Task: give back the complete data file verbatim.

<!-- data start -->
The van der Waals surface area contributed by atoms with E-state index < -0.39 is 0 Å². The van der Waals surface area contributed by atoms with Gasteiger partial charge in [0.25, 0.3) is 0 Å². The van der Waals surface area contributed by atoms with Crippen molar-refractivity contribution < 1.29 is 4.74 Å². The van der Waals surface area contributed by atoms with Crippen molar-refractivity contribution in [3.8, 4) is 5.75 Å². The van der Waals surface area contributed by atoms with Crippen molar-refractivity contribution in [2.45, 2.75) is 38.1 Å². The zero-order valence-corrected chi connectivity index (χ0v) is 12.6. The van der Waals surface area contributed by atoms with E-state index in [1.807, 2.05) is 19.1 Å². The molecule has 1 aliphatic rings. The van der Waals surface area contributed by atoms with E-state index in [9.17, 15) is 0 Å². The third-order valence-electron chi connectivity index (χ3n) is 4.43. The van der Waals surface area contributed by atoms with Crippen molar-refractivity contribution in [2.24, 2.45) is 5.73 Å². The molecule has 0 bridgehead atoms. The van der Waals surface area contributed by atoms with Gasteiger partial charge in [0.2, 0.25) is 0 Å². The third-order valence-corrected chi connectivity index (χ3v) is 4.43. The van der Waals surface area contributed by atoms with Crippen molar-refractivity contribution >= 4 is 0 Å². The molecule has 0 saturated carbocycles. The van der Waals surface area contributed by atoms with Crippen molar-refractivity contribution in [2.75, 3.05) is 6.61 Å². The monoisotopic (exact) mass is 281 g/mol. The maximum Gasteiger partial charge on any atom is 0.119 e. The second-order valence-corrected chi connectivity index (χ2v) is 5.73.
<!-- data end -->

The van der Waals surface area contributed by atoms with E-state index < -0.39 is 0 Å². The van der Waals surface area contributed by atoms with Gasteiger partial charge in [0.25, 0.3) is 0 Å². The van der Waals surface area contributed by atoms with Crippen molar-refractivity contribution < 1.29 is 4.74 Å². The van der Waals surface area contributed by atoms with Crippen molar-refractivity contribution in [3.8, 4) is 5.75 Å². The van der Waals surface area contributed by atoms with Crippen molar-refractivity contribution in [2.45, 2.75) is 38.1 Å². The zero-order valence-corrected chi connectivity index (χ0v) is 12.6. The van der Waals surface area contributed by atoms with E-state index in [1.807, 2.05) is 19.1 Å². The molecule has 1 aliphatic rings. The van der Waals surface area contributed by atoms with E-state index in [9.17, 15) is 0 Å². The third-order valence-electron chi connectivity index (χ3n) is 4.43. The van der Waals surface area contributed by atoms with Crippen molar-refractivity contribution in [2.24, 2.45) is 5.73 Å². The molecule has 0 bridgehead atoms. The van der Waals surface area contributed by atoms with Gasteiger partial charge in [0.2, 0.25) is 0 Å². The third-order valence-corrected chi connectivity index (χ3v) is 4.43. The van der Waals surface area contributed by atoms with Crippen molar-refractivity contribution >= 4 is 0 Å². The molecule has 0 saturated carbocycles. The van der Waals surface area contributed by atoms with Crippen molar-refractivity contribution in [2.75, 3.05) is 6.61 Å². The monoisotopic (exact) mass is 281 g/mol. The maximum Gasteiger partial charge on any atom is 0.119 e. The second-order valence-corrected chi connectivity index (χ2v) is 5.73.